A company in southern India has made an important breakthrough in towards successful carbon capture technology. The plant in the port town of Tuticorin is using CO2 captured from its own coal-fueled boiler to make baking soda. Notable as well is the fact that the project has been running successfully without government subsidies. For decades, carbon capture technology has faced its most serious obstacles in high costs and the need for considerable government support.

The company behind the Tuticorin project has said their process will capture 60,000 tons of C02 annually. They also said their process has drawn interest from throughout the world.

Most discussion of carbon capture has long focused on carbon capture and storage (CCS), in which C02 is stored in underground rocks. The process is expensive and provides no added economic incentive. The Tuticorin project, however, is one of the first successful examples of industrial scale carbon capture and utilization (CCU). The technology was invented by two chemists at the Indian Institute of Technology in Kharagpur.

In the past, it has been prohibitively expensive, without the help of subsidies, to strip C02 from the low concentrations in which it appears in flue gas. The Tuticorin project uses a new C02-stripping chemical to get around this problem. While only slightly more efficient than the reigning CCS chemical amine, investors said that it requires less energy, smaller equipment, and is less corrosive. These properties reduce the cost to a considerably lower level than conventional carbon capture.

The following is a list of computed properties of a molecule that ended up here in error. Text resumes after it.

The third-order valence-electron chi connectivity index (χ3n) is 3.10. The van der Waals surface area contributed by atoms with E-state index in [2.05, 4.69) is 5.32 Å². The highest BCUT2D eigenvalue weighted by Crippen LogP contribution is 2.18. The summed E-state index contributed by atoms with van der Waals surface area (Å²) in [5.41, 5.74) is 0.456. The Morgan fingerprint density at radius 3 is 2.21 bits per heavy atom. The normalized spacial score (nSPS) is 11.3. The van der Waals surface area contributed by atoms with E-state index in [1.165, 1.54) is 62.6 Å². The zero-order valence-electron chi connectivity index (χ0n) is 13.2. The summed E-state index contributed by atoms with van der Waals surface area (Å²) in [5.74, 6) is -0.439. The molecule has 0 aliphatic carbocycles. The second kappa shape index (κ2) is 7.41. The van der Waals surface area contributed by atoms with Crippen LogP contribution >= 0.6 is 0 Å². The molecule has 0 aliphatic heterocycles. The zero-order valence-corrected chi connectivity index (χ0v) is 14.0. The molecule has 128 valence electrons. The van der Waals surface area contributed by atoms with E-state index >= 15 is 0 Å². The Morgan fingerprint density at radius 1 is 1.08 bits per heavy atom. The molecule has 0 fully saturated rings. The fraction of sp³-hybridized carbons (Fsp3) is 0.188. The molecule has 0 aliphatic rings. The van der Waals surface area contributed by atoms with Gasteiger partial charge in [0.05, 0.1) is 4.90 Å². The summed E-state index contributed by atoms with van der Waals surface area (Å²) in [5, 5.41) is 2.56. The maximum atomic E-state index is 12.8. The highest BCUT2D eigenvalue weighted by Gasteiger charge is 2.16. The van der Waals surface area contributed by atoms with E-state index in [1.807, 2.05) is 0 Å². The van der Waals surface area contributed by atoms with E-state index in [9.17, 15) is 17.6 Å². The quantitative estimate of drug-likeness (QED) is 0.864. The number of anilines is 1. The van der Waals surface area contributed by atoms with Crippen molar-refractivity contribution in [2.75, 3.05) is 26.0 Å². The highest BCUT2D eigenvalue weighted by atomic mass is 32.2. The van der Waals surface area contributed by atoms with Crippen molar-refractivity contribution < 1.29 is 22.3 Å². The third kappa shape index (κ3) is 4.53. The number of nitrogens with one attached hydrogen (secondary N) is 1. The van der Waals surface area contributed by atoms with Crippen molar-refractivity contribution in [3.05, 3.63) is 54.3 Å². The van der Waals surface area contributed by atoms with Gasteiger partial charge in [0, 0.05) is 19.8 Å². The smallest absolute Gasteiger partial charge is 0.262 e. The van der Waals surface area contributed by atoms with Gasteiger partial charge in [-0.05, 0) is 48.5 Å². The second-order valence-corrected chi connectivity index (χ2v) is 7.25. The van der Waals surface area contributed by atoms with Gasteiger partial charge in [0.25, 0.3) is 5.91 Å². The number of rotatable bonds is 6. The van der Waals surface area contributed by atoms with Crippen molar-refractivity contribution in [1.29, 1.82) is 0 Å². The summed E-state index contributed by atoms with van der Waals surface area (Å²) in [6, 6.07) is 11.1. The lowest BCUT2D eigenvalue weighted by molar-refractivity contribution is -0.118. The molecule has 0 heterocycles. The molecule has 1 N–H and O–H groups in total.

The firm, Tuticorin Alkali Chemicals is now using the C02 to produce baking soda, with a range of uses in sweeteners, glass production, paper products, and detergents. The company’s managing director, Ramachandran Gopalan, told the BBC:

“I am a businessman. I never thought about saving the planet. I needed a reliable stream of CO2, and this was the best way of getting it.”

He added that the plant now has virtually no emissions to either air or water.

Investors believe that such carbon capture products could eventually deal with 5 to 10 percent of the world’s coal emissions. The technology failed to find investors in India, but found interest from the UK government who offered grants and a special entrepreneur status for the company, who is now based in London. The company’s CEO, Aniruddha Sharma, said:

“So far the ideas for carbon capture have mostly looked at big projects, and the risk is so high they are very expensive to finance. We want to set up small-scale plants that de-risk the technology by making it a completely normal commercial option.”

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